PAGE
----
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Charles Q. Eldredge Biography

  Excerpts from "A Modern History of New London County, Connecticut" published 1922. 

  "Now seventy-six years of age, Mr. Eldredge resides at 'Riverview Cottage,' Old Mystic, Connecticut, the place of his
  birth, and on the ground where his parents, Christopher and Nancy Eldredge, passed their lives and left a record or
  love and helpfulness that will long endure. Mr. Eldredge has seen all sides of life, and had a great variety of experience
  during his three-quarters of a century. He early broke away from home environment, and in western lumber camps and
  on western rivers developed a strength of body, mind and character that well fitted him for the place in mercantile life
  that he was to fill."

  "Mr. Eldredge is a descendant of Samuel Eldred, born in England in 1620, died in Kingston, Rhode Island, in 1697. The
  line of descent to Charles Q. Eldredge, of Old Mystic, is through the founder's son, Captain Daniel Eldredge, of
  Kingston, Phode Island, and Stonington, Connectictu, captain of the militia and deputy to the General Court. He died at
  North Kingston, Rhode Island, August 18, 1726. He added a final 'ge' to the name. From him the line continues through
  his son, James Eldredge, born December 5, 1696, died 1738; his son, Christopher Eldredge, born January 22, 1722, a
  soldier of the Revolution, wounded during Arnold's attack on New London, September 6, 1781, died in Stonington,
  Connecticut, 1811; his son, Joshua Eldredge, born in Stonington, August 9, 1769, died there August 17, 1836; his son,
  Christopher Eldredge, born in Stonington, November 14, 1798, died in Old Mystic, Connecticut, July 26, 1884; his son,
  Charles Q. Eldredge, born in Old Mystic, New London county, Connecticut, July 15, 1845..."

  "For eight years the Mississippi river was his home, his business being to find markets for the lumber, subsistence for
  the raftsmen, and to pay off the men. It was at that time that the old time raftsmen and Mississippi river steamboat men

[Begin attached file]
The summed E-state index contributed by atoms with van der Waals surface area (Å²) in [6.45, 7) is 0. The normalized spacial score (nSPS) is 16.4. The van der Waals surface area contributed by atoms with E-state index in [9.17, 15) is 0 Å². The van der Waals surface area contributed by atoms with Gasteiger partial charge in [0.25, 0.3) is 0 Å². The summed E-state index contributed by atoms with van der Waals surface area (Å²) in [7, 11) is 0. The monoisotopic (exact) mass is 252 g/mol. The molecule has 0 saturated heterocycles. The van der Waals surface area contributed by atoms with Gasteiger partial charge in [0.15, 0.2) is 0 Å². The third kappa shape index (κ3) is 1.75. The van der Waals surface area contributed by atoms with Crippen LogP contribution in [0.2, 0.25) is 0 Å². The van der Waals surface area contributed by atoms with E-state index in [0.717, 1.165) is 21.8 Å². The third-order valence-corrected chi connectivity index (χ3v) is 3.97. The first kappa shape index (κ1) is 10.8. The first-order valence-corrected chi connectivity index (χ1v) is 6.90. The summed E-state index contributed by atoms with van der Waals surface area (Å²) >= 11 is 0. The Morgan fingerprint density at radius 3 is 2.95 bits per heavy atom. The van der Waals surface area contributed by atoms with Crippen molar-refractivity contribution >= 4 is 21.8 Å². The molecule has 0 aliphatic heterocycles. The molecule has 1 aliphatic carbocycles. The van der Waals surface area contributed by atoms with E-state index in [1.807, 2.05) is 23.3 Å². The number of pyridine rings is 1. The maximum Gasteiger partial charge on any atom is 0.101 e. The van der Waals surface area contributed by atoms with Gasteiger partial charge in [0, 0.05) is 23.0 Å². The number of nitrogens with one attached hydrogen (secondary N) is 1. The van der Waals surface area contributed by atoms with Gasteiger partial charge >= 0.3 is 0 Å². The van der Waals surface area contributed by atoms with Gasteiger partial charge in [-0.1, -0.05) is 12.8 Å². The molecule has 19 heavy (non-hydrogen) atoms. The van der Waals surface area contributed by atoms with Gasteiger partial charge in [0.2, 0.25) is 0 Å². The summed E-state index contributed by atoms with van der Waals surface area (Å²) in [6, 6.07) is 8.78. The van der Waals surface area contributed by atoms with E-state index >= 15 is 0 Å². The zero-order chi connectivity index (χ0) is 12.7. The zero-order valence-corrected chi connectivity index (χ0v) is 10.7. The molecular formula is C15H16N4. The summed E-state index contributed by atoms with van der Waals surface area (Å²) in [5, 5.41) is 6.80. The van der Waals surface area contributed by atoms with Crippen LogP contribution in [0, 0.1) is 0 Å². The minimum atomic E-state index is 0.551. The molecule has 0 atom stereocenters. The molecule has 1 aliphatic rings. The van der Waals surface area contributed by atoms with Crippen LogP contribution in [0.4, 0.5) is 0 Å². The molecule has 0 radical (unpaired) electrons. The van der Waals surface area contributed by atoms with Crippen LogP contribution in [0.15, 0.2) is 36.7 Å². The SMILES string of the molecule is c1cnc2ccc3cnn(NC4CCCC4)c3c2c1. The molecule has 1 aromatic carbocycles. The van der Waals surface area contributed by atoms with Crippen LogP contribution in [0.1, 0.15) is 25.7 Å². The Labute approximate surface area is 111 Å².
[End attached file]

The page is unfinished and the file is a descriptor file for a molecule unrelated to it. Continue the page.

were the roughest, toughest and all around meanest combination that ever existed. In 'The Story of a Connecticut Life,'
  Mr. Eldredge says: 'My experience would lead me to agree with the classification but I should insist on exceptions.'"

  He was a farmer for awhile, and "in July of 1872 he sold out and with the eight thousand and five hundred dollars that
  he received, he entered into a partnership in M.F. White & Company, in Hoosick Falls, New York."

  "In 1893, he returned to Old Mystic, to the house, 'Riverview,' which he had built in 1890."

  "Mr. Eldredge married Jennie Waitstill Leavens, in September, 1873, at Lansingburg, New York, and in 1895, his wife,
  her sister, and mother, all died of typhoid fever at Hoosick Falls, within a period of thirty days [this date is probably in
  error, as his return to Old Mystic and his remarriage do not agree with this date]. Three children were born to Mr. and
  Mrs. Charles Q. Eldgredge, as follows: 1. Charles Leavens, born at Hoosick Falles, New York, now a Baptist minister at
  West Bridgewater, Massachusetts; he married Mary Frink, of old Mystic, and they are the parents of three children:
  Reginald, deceased, Margarette, and Amethyst. 2. Jeannie White, born at Hoosick Falls, New York; she married
  Frederick Munich of Bridgeport, Connecticut, and they have two children: Frederick Eldredge and Margaret. 3.
  Clarence Quincy, born at Hoosick Falls, died at Old Mystic at eighteen years of age."

  "Mr. Eldredge married his present wife, Estelle Gilpatrick, at Groton, Massachusetts, January 1, 1891" [this date does
  not agree with the date of death of his first wife].


This file was contributed for use by the New London County CTGenWeb Project  by:
Pat Sabin

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